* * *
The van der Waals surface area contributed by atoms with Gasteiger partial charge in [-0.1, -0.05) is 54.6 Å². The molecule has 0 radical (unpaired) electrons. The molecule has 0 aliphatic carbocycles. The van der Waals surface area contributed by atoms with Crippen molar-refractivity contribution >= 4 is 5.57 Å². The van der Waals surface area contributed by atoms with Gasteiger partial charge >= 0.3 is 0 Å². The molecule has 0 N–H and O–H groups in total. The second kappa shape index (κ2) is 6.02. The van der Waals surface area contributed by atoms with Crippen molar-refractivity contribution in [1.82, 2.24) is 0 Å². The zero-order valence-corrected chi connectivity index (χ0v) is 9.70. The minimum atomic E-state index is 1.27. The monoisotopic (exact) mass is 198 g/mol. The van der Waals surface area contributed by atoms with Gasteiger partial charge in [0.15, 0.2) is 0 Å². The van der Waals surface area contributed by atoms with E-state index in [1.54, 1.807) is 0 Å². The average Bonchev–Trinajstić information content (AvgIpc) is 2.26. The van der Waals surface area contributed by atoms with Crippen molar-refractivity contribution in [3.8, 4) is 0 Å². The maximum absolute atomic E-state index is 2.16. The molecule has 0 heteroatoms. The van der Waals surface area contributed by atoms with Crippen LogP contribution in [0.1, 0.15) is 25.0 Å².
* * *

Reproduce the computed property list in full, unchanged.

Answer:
The van der Waals surface area contributed by atoms with Gasteiger partial charge in [-0.1, -0.05) is 54.6 Å². The molecule has 0 radical (unpaired) electrons. The molecule has 0 aliphatic carbocycles. The van der Waals surface area contributed by atoms with Crippen molar-refractivity contribution >= 4 is 5.57 Å². The van der Waals surface area contributed by atoms with Gasteiger partial charge >= 0.3 is 0 Å². The molecule has 0 N–H and O–H groups in total. The second kappa shape index (κ2) is 6.02. The van der Waals surface area contributed by atoms with Crippen molar-refractivity contribution in [1.82, 2.24) is 0 Å². The zero-order valence-corrected chi connectivity index (χ0v) is 9.70. The minimum atomic E-state index is 1.27. The monoisotopic (exact) mass is 198 g/mol. The van der Waals surface area contributed by atoms with Gasteiger partial charge in [0.15, 0.2) is 0 Å². The van der Waals surface area contributed by atoms with E-state index in [1.54, 1.807) is 0 Å². The average Bonchev–Trinajstić information content (AvgIpc) is 2.26. The van der Waals surface area contributed by atoms with Crippen molar-refractivity contribution in [3.8, 4) is 0 Å². The maximum absolute atomic E-state index is 2.16. The molecule has 0 heteroatoms. The van der Waals surface area contributed by atoms with Crippen LogP contribution in [0.1, 0.15) is 25.0 Å².